Enjoy a special day out with The Barrie Wells Trust if you have a  a disabled, or seriously ill, child aged 8 – 18.


We are delighted to partner with the Barrie Wells Trust | Box4Kids initiative to enable families raising a disabled, or seriously ill, child, to enjoy a special day out and make unforgettable memories.  We are encouraging families to nominate themselves to attend a Box4Kids event via the Barrie Wells Trust website.

The charity is completely funded by Barrie Wells MBE, but the initiative relies on organisations donating the use of executive boxes therefore events and places cannot be guaranteed.  The Barrie Wells Trust always try to offer applicants who meet the criteria a Box4Kids event but cannot guarantee places or respond to enquiries who may not meet the criteria.

Box4Kids enables children and their families to enjoy watching a sports event or entertainment show from the comfort of an executive box at major sport and entertainment venues across the UK.  Events range from Premier League Football, entertainment shows and a day out at the races to name a few. 

To nominate a child then please visit the Barrie Wells Trust’s website and specify that you heard about Box4Kids through Family Fund when prompted:


Join Toni Bailey (Assistant Director SEND / Inclusion  Peterborough and Cambridgeshire) who will be hosting two sessions for parent carers all about the SEND Strategy.


There will be:

  • An overview of the Joint SEND Strategy in terms of the key intents and outcomes;
  • A chance to review focus areas of phase 1 and the chance for the parents/carers attending to share their views on progress made;
  • The opportunity to be consulted on focus areas for phase 2.


The sessions will take place on teams, and there is no need to book. Simply go to our events page and click on the links in the calendar for the session you wish to attend.


Sessions will take place on


  1. Thursday 14 July 17:30-18:30 
  2. Tuesday 19 July 13:00-14:00 

Families of young people with disabilities and additional needs have highlighted how a lack of suitable toilets is deterring them from visiting Peterborough city centre.


A survey carried out by Alpha Autism Care Ltd working with Family Voice Peterborough shows that nearly 95% of respondents avoid visiting the centre due to its lack of accessibility.

Thousands of people with profound and multiple learning disabilities, as well other disabilities that severely limit mobility, cannot use standard disabled toilets as they do not provide changing benches or hoists, and most are too small to accommodate more than one person.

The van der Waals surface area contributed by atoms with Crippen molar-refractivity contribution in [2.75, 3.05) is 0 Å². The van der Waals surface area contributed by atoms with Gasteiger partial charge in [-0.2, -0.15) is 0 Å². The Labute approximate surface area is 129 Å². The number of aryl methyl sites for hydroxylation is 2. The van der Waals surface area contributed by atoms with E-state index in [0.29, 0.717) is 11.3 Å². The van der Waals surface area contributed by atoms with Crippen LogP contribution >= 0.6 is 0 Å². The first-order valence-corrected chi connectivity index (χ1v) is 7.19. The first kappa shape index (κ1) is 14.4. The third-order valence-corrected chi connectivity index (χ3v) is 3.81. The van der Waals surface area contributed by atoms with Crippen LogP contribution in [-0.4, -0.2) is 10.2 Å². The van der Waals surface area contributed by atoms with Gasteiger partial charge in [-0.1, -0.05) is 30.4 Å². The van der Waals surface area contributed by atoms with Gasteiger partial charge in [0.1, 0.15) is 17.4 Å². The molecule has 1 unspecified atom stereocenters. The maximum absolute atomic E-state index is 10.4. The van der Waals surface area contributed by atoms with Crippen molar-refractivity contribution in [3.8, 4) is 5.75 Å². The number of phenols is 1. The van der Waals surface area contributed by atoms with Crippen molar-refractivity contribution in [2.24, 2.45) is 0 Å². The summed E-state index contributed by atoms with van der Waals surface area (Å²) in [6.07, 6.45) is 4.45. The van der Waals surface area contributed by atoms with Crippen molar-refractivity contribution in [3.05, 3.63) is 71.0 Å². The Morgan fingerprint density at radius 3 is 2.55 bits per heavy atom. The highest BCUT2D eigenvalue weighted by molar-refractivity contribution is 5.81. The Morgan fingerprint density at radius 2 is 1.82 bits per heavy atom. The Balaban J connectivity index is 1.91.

Instead, they require Changing Places toilets; without these, the person with disabilities is put at risk and families are forced to risk their own health and safety by changing their loved one on a toilet floor. 

Among the comments received in the survey were multiple mentions of how people requiring Changing Places toilets had to try and use normal disabled toilets in M&S or McDonald’s which was deterring them from visiting the city centre.

The survey also revealed that 85% of the respondents stated that they are unaware of the location of the only Changing Places toilet in the city centre which is at the Car Haven Car Park behind the Town Hall, while nearly all of those who are aware of it are unhappy with where it is placed.

The respondents made clear that their preferred location for a Changing Places toilet is in Queensgate.

The results will give further momentum to the Peterborough Unlimited campaign which is fundraising for new Changing Places toilets in the city centre to make the area more accessible for people with disabilities.


More information on the campaign can be found at: https://www.facebook.com/PeterboroughUnlimited.


Donations towards the toilets can be made at: https://www.paypal.com/donate/?hosted_button_id=SJSDHPJU72CJ4


Family Voice Peterborough Parent Carer Rep team: “It is now accepted and expected that everyone has a right to live in the
community, to move around within it and access all its facilities. Government policy promotes the idea of ‘community participation’ and ‘active citizenship,’ but for some people with disabilities the lack of a fully accessible toilet is denying them this right.

“Providing these toilets in public places would make a dramatic difference to the lives of thousands of people who desperately need these facilities.”


People taking part in the survey have disabilities – or children with disabilities – including: autism, learning disabilities, Down’s syndrome, vision impairment, global development delay and microduplication.


We are delighted that our application to the Tesco Community Grants Scheme has been successful and our project will be put forward to a customer vote in Tesco stores.  Voting will commence in store from the first week of July 2022 and continue until 30th September 2022. 


The following information will appear on the voting unit when voting starts.  


Family Voice Peterborough

Strength in Diversity


We will be helping diverse communities across the city to connect and find out what help is available for them to cope as we start to recover from the pandemic.

More information on our fundraising page